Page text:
The NEC differs from state regulations, as the electrical code compliance for the state of Georgia is based on local climate and structures. Our company can help you comply with the national standard as well as the state standard, thus preventing potential problems. This can help you avoid costly last-minute reworks or violations, which can cost more than just keeping your property up to code in the first place.

 

What does GFCI mean?

GFI stands for “ground fault circuit interrupter.” It’s a device which is used to protect individuals from electrical shock and burns. Our electricians can ensure that GFCI devices are properly installed, ensuring that you and anyone who enters the premises will be protected from injury.

This device works by de-energizing a circuit for a certain amount of time when the electrical current exceeds a predetermined value. It monitors any imbalances located in the circuit’s undergrounded and grounded conductors.

For two-way circuits, the electrical current that returns to the power supply should be equal to the power leaving the supply, hence an even balance. When there is an imbalance of over 5mA, the circuit opens and works to de-energize the system. As long as the GFCI is properly installed, the system will shut it down within seconds of this happening. This can help prevent damage to your home, other people, and wiring.

We highly suggest that you don’t try and install a GFCI system yourself. Our professional services can quickly install or monitor your current GFCI system. If you don’t have one, we’ll install one for a reasonable price. While you may think it will be quicker to do it yourself, you could be at risk of the unit malfunctioning. Most people don’t install a GFCI correctly, thus rendering it useless. Our technicians understand how GFCIs work and can install a unit with the correct settings.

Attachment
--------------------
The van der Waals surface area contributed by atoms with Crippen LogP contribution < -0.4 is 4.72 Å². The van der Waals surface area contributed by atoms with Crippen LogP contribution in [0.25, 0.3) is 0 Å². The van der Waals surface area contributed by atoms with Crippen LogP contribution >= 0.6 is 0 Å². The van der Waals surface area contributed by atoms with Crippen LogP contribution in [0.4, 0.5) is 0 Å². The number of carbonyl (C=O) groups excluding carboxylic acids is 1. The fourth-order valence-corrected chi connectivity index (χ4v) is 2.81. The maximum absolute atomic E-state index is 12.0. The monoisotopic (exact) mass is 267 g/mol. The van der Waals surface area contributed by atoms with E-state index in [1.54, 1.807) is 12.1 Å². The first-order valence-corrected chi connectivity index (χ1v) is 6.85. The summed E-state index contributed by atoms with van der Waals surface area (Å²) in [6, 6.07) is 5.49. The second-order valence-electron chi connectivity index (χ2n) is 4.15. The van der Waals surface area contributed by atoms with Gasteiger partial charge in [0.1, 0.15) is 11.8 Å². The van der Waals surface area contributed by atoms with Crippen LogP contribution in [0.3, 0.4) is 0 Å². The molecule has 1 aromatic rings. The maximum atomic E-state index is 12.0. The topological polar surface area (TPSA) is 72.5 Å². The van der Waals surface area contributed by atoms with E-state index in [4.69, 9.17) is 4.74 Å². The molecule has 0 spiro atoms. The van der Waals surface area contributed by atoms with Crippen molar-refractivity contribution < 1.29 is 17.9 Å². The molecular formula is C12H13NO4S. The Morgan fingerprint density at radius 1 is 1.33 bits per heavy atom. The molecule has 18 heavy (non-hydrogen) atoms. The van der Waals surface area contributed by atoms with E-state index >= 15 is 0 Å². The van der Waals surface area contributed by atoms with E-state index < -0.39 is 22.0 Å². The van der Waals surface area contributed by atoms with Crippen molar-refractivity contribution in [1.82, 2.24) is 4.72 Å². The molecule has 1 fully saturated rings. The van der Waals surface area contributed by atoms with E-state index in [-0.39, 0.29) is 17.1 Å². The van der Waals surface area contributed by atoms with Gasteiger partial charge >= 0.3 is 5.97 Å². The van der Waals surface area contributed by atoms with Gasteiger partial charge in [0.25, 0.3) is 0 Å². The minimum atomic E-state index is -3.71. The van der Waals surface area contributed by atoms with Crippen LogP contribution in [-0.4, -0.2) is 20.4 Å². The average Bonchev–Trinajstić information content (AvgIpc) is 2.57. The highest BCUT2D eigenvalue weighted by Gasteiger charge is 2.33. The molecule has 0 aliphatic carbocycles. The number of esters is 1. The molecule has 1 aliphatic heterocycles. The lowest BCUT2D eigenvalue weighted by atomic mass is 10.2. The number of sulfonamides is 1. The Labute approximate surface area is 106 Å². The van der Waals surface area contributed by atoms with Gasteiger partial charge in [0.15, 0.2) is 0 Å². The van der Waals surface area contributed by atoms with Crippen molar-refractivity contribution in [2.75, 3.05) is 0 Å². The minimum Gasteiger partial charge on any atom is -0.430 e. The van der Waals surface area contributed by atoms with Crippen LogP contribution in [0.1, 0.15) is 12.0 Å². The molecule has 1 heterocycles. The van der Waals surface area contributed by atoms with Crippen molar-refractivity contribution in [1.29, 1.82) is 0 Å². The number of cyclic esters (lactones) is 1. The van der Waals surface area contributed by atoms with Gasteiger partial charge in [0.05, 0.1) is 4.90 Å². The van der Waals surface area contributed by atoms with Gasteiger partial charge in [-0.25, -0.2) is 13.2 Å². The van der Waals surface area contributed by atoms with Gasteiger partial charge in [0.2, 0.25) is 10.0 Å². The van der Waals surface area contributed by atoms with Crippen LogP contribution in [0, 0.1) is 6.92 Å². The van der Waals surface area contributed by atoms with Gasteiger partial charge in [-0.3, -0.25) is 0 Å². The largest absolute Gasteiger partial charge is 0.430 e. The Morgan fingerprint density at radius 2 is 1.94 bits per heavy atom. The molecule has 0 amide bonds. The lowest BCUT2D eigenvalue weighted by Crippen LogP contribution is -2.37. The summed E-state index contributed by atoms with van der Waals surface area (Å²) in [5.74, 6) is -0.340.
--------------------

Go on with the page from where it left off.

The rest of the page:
Electric Code Guidelines for Bathrooms, Kitchens, Other Rooms

Every bathroom has circuitry for lights and a fan. The circuit will function at 20 amps and provide power to outlets where you connect a hair dryer, razor, and toothbrush. You should always have a GFCI device installed for your bathroom, as this can help monitor the electrical current. If there are any issues, you’ll be able to detect them before there is damage. The NEC requires switches to be grounded, which can help direct the voltage into the ground. This could help you stay safe in a very unfortunate situation.

 

As for kitchen units, there should be at least two 20 amp circuits which have precisely 120 voltage to power a GFCI device. Lighting circuits should also provide 15 amps and 120 volts and should include all light fixtures. Between each GFCI device, there need to be at least 48 inches, and this includes countertop devices. The last requirement is that there should be tamper-resistant outlets for appliances.

For any other regulations, ask our professionally-trained technicians. They’re up to date on the current state and national standards and can help provide you with a better understanding on whether your home needs to be upgraded. Even if you believe that your home is up to code, it’s still better to be safe than sorry. Having your home up to code not only keeps you protected but also significantly reduces the risk of significant electrical problems.